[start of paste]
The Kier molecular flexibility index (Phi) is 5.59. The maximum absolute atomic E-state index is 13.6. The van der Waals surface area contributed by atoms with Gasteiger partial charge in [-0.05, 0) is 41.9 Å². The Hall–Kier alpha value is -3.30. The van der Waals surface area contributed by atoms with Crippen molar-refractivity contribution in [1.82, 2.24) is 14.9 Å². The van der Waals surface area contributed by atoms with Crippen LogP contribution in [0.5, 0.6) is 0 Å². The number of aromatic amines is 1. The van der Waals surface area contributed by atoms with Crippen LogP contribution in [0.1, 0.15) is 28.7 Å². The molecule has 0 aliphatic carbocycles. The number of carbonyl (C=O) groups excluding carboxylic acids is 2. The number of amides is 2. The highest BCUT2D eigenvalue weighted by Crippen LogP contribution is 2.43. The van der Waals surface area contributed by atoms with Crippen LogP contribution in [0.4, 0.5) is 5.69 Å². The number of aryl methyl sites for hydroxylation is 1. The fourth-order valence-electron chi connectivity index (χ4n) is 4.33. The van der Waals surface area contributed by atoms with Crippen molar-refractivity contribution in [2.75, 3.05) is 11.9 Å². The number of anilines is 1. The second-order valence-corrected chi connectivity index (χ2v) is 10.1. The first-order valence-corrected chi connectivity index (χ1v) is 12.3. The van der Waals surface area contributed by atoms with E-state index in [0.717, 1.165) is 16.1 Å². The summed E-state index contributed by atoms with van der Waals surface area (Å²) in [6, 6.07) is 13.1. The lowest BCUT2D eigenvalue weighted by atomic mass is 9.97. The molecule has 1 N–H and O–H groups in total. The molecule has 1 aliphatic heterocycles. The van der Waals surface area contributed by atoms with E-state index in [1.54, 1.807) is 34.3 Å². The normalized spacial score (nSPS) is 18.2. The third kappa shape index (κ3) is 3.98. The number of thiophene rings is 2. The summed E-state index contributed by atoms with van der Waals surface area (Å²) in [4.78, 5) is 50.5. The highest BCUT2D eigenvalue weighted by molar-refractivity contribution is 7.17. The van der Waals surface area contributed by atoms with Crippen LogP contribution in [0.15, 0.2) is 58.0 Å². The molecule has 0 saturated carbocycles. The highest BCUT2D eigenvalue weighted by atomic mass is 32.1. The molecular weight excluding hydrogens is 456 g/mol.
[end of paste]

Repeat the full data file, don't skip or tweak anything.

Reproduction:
The Kier molecular flexibility index (Phi) is 5.59. The maximum absolute atomic E-state index is 13.6. The van der Waals surface area contributed by atoms with Gasteiger partial charge in [-0.05, 0) is 41.9 Å². The Hall–Kier alpha value is -3.30. The van der Waals surface area contributed by atoms with Crippen molar-refractivity contribution in [1.82, 2.24) is 14.9 Å². The van der Waals surface area contributed by atoms with Crippen LogP contribution in [0.5, 0.6) is 0 Å². The number of aromatic amines is 1. The van der Waals surface area contributed by atoms with Crippen LogP contribution in [0.1, 0.15) is 28.7 Å². The molecule has 0 aliphatic carbocycles. The number of carbonyl (C=O) groups excluding carboxylic acids is 2. The number of amides is 2. The highest BCUT2D eigenvalue weighted by Crippen LogP contribution is 2.43. The van der Waals surface area contributed by atoms with Crippen LogP contribution in [0.4, 0.5) is 5.69 Å². The number of aryl methyl sites for hydroxylation is 1. The fourth-order valence-electron chi connectivity index (χ4n) is 4.33. The van der Waals surface area contributed by atoms with Crippen molar-refractivity contribution in [2.75, 3.05) is 11.9 Å². The number of anilines is 1. The second-order valence-corrected chi connectivity index (χ2v) is 10.1. The first-order valence-corrected chi connectivity index (χ1v) is 12.3. The van der Waals surface area contributed by atoms with E-state index in [0.717, 1.165) is 16.1 Å². The summed E-state index contributed by atoms with van der Waals surface area (Å²) in [6, 6.07) is 13.1. The lowest BCUT2D eigenvalue weighted by atomic mass is 9.97. The molecule has 1 N–H and O–H groups in total. The molecule has 1 aliphatic heterocycles. The van der Waals surface area contributed by atoms with E-state index in [1.54, 1.807) is 34.3 Å². The normalized spacial score (nSPS) is 18.2. The third kappa shape index (κ3) is 3.98. The number of thiophene rings is 2. The summed E-state index contributed by atoms with van der Waals surface area (Å²) in [4.78, 5) is 50.5. The highest BCUT2D eigenvalue weighted by molar-refractivity contribution is 7.17. The van der Waals surface area contributed by atoms with Crippen LogP contribution in [0.15, 0.2) is 58.0 Å². The molecule has 0 saturated carbocycles. The highest BCUT2D eigenvalue weighted by atomic mass is 32.1. The molecular weight excluding hydrogens is 456 g/mol.